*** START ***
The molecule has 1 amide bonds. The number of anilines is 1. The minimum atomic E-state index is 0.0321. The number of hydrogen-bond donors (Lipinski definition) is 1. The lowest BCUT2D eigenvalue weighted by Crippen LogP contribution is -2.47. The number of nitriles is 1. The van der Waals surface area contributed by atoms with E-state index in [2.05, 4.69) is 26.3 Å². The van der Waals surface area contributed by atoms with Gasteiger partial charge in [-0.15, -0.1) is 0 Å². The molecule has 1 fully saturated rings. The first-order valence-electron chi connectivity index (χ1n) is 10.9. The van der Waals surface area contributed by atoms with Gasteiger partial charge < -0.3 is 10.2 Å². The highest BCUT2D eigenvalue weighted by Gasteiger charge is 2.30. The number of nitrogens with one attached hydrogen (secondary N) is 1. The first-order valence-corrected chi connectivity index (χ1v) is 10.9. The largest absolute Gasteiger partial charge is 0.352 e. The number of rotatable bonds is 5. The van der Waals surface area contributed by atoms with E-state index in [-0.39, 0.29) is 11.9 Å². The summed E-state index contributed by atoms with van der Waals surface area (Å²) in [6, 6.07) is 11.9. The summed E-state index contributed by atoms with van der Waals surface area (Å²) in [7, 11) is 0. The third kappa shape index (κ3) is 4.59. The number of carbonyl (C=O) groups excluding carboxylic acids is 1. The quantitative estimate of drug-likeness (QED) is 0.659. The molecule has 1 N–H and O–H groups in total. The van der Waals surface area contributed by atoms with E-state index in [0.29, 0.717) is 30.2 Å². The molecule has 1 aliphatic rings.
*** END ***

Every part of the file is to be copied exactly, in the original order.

The molecule has 1 amide bonds. The number of anilines is 1. The minimum atomic E-state index is 0.0321. The number of hydrogen-bond donors (Lipinski definition) is 1. The lowest BCUT2D eigenvalue weighted by Crippen LogP contribution is -2.47. The number of nitriles is 1. The van der Waals surface area contributed by atoms with E-state index in [2.05, 4.69) is 26.3 Å². The van der Waals surface area contributed by atoms with Gasteiger partial charge in [-0.15, -0.1) is 0 Å². The molecule has 1 fully saturated rings. The first-order valence-electron chi connectivity index (χ1n) is 10.9. The van der Waals surface area contributed by atoms with Gasteiger partial charge < -0.3 is 10.2 Å². The highest BCUT2D eigenvalue weighted by Gasteiger charge is 2.30. The number of nitrogens with one attached hydrogen (secondary N) is 1. The first-order valence-corrected chi connectivity index (χ1v) is 10.9. The largest absolute Gasteiger partial charge is 0.352 e. The number of rotatable bonds is 5. The van der Waals surface area contributed by atoms with E-state index in [-0.39, 0.29) is 11.9 Å². The summed E-state index contributed by atoms with van der Waals surface area (Å²) in [6, 6.07) is 11.9. The summed E-state index contributed by atoms with van der Waals surface area (Å²) in [7, 11) is 0. The third kappa shape index (κ3) is 4.59. The number of carbonyl (C=O) groups excluding carboxylic acids is 1. The quantitative estimate of drug-likeness (QED) is 0.659. The molecule has 1 N–H and O–H groups in total. The van der Waals surface area contributed by atoms with E-state index in [0.29, 0.717) is 30.2 Å². The molecule has 1 aliphatic rings.